Under the FCRA, a current or prospective employer cannot be sued for defamation, invasion of privacy, or negligence regarding its use of the information in the credit report, unless the information was false and provided with malice or willful intent to injure you. This is a very high legal standard and unlikely to be met in most cases.
However, an employer who violates the FCRA can be sued for actual damages, court costs, and reasonable attorney’s fees, and in the case of a willful violation, can be sued for punitive damages. The Federal Trade Commission can also sue employers for civil penalties of up to $2500 per violation. Some states may also have laws which protect you in this situation.
If you think your rights under the FCRA have been violated, contact a local attorney and/or fill out an FTC Consumer Complaint Form.
Financial Information In Your Credit Report
Your credit report may contain:
- non-sufficient funds payments, or bad cheques
- chequing and savings accounts closed for cause due to money owing or fraud committed
- bankruptcy or a court decision against you that relates to credit
- debts sent to collection agencies
- inquiries from lenders and others who have requested your credit report in the past three years
- registered items, such as a car lien, that allows the lender to seize it if you don’t pay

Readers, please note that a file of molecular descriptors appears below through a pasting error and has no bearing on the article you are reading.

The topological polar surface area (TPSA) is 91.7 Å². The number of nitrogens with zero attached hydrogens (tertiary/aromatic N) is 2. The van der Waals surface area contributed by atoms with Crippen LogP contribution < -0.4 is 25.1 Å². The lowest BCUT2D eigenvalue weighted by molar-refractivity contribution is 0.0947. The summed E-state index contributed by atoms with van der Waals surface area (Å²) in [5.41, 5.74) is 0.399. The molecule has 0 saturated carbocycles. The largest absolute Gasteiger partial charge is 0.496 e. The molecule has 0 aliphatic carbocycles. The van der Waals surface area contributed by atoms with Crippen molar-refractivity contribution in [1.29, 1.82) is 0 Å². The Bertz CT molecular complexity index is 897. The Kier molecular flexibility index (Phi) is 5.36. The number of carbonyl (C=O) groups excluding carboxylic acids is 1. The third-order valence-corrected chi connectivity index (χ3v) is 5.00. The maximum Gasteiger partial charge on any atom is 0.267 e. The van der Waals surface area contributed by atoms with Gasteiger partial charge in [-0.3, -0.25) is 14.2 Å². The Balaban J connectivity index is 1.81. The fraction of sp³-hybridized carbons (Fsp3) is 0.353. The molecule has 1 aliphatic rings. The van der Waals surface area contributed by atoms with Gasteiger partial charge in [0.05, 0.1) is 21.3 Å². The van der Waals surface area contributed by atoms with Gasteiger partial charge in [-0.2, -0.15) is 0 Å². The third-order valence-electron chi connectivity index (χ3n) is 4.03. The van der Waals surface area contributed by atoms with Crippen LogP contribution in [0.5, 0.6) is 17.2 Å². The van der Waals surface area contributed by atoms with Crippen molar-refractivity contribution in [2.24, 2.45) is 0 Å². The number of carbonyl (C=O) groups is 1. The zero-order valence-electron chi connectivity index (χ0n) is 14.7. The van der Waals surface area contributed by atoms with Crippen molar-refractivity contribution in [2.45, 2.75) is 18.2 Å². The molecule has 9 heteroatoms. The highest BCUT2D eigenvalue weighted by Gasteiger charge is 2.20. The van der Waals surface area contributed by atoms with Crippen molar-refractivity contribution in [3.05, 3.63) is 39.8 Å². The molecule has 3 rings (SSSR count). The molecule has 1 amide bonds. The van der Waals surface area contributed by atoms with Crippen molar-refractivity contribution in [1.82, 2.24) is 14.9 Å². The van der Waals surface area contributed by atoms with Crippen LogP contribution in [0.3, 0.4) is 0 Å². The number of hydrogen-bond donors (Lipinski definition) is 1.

- remarks including consumer statements, fraud alerts and identity verification alerts
Your credit report contains factual information about your credit cards and loans, such as:
- when you opened your account
- how much you owe
- if your debt has been transferred to a collection agency
- if you go over your credit limit
- personal information that is available in public records, such as a bankruptcy
Your credit report can also include chequing and savings accounts that are closed for cause. These include accounts closed due to money owing or fraud committed by the account holder.
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Can An Employer Deny Me A Job Because Of My Credit History
Pre-employment credit checks are a controversial topic, as not everyone believes them to be a fair evaluation of a job applicantâs fit for the role. Nonetheless, a potential employer can retract a conditional job offer based on what they find in the applicantâs credit history.
If this is the case, the employer must let you know that they chose not to hire you because of your credit history. In some cases, you may have an opportunity to appeal their decision by explaining the reasons for your poor credit.